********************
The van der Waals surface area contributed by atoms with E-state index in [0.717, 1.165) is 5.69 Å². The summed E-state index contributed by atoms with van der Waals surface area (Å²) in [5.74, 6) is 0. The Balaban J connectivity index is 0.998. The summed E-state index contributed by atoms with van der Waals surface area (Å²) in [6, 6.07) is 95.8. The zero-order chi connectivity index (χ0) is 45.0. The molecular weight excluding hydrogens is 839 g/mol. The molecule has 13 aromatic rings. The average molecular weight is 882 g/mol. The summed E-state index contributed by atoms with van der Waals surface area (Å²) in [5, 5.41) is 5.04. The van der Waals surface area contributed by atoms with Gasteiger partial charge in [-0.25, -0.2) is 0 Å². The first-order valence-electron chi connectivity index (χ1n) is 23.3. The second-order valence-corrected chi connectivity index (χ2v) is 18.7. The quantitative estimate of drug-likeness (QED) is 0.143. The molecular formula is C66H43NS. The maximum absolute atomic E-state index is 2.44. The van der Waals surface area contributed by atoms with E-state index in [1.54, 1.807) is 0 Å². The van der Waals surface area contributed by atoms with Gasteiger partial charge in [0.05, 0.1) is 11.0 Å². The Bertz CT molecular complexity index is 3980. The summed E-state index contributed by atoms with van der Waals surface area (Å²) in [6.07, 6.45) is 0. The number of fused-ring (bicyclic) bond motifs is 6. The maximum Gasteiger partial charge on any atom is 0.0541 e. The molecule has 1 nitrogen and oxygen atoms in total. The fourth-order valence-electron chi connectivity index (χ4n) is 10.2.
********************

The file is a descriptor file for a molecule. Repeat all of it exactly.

The van der Waals surface area contributed by atoms with E-state index in [0.717, 1.165) is 5.69 Å². The summed E-state index contributed by atoms with van der Waals surface area (Å²) in [5.74, 6) is 0. The Balaban J connectivity index is 0.998. The summed E-state index contributed by atoms with van der Waals surface area (Å²) in [6, 6.07) is 95.8. The zero-order chi connectivity index (χ0) is 45.0. The molecular weight excluding hydrogens is 839 g/mol. The molecule has 13 aromatic rings. The average molecular weight is 882 g/mol. The summed E-state index contributed by atoms with van der Waals surface area (Å²) in [5, 5.41) is 5.04. The van der Waals surface area contributed by atoms with Gasteiger partial charge in [-0.25, -0.2) is 0 Å². The first-order valence-electron chi connectivity index (χ1n) is 23.3. The second-order valence-corrected chi connectivity index (χ2v) is 18.7. The quantitative estimate of drug-likeness (QED) is 0.143. The molecular formula is C66H43NS. The maximum absolute atomic E-state index is 2.44. The van der Waals surface area contributed by atoms with E-state index in [1.54, 1.807) is 0 Å². The van der Waals surface area contributed by atoms with Gasteiger partial charge in [0.05, 0.1) is 11.0 Å². The Bertz CT molecular complexity index is 3980. The summed E-state index contributed by atoms with van der Waals surface area (Å²) in [6.07, 6.45) is 0. The number of fused-ring (bicyclic) bond motifs is 6. The maximum Gasteiger partial charge on any atom is 0.0541 e. The molecule has 1 nitrogen and oxygen atoms in total. The fourth-order valence-electron chi connectivity index (χ4n) is 10.2.